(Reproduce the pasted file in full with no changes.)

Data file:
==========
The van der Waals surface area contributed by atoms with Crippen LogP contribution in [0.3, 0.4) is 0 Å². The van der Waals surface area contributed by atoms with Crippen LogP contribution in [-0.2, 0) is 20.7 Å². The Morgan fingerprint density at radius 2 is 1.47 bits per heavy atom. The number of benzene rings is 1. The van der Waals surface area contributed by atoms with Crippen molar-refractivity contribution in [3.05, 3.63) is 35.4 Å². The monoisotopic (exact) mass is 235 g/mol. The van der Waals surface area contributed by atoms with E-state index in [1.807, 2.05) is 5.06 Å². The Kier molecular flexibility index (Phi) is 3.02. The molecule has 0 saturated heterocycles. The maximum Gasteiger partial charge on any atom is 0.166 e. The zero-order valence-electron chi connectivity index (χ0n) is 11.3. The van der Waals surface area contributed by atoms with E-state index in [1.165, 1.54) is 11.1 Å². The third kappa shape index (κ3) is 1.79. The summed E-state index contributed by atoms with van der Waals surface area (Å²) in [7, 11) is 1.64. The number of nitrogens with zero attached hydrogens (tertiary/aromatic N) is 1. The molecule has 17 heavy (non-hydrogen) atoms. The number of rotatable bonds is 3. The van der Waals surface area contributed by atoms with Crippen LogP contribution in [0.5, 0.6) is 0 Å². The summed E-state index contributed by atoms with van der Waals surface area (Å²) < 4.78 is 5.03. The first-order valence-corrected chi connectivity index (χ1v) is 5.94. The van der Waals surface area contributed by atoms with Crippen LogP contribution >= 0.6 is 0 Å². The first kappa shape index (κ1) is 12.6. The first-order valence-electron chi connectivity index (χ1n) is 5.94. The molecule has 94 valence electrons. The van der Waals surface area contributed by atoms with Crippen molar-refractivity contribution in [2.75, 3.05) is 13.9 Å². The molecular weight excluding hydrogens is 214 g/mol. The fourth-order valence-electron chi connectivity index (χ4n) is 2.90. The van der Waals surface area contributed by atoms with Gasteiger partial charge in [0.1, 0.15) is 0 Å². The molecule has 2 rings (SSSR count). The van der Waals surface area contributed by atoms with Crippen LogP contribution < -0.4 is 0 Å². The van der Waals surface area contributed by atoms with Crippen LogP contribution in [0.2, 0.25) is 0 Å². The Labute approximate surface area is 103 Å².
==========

The van der Waals surface area contributed by atoms with Crippen LogP contribution in [0.3, 0.4) is 0 Å². The van der Waals surface area contributed by atoms with Crippen LogP contribution in [-0.2, 0) is 20.7 Å². The Morgan fingerprint density at radius 2 is 1.47 bits per heavy atom. The number of benzene rings is 1. The van der Waals surface area contributed by atoms with Crippen molar-refractivity contribution in [3.05, 3.63) is 35.4 Å². The monoisotopic (exact) mass is 235 g/mol. The van der Waals surface area contributed by atoms with E-state index in [1.807, 2.05) is 5.06 Å². The Kier molecular flexibility index (Phi) is 3.02. The molecule has 0 saturated heterocycles. The maximum Gasteiger partial charge on any atom is 0.166 e. The zero-order valence-electron chi connectivity index (χ0n) is 11.3. The van der Waals surface area contributed by atoms with E-state index in [1.165, 1.54) is 11.1 Å². The third kappa shape index (κ3) is 1.79. The summed E-state index contributed by atoms with van der Waals surface area (Å²) in [7, 11) is 1.64. The number of nitrogens with zero attached hydrogens (tertiary/aromatic N) is 1. The molecule has 17 heavy (non-hydrogen) atoms. The number of rotatable bonds is 3. The van der Waals surface area contributed by atoms with Crippen LogP contribution in [0.5, 0.6) is 0 Å². The summed E-state index contributed by atoms with van der Waals surface area (Å²) < 4.78 is 5.03. The first-order valence-corrected chi connectivity index (χ1v) is 5.94. The van der Waals surface area contributed by atoms with Crippen LogP contribution >= 0.6 is 0 Å². The first kappa shape index (κ1) is 12.6. The first-order valence-electron chi connectivity index (χ1n) is 5.94. The molecule has 94 valence electrons. The van der Waals surface area contributed by atoms with Crippen molar-refractivity contribution in [2.75, 3.05) is 13.9 Å². The molecular weight excluding hydrogens is 214 g/mol. The fourth-order valence-electron chi connectivity index (χ4n) is 2.90. The van der Waals surface area contributed by atoms with Gasteiger partial charge in [0.1, 0.15) is 0 Å². The molecule has 2 rings (SSSR count). The van der Waals surface area contributed by atoms with Crippen LogP contribution < -0.4 is 0 Å². The van der Waals surface area contributed by atoms with Crippen LogP contribution in [0.2, 0.25) is 0 Å². The Labute approximate surface area is 103 Å².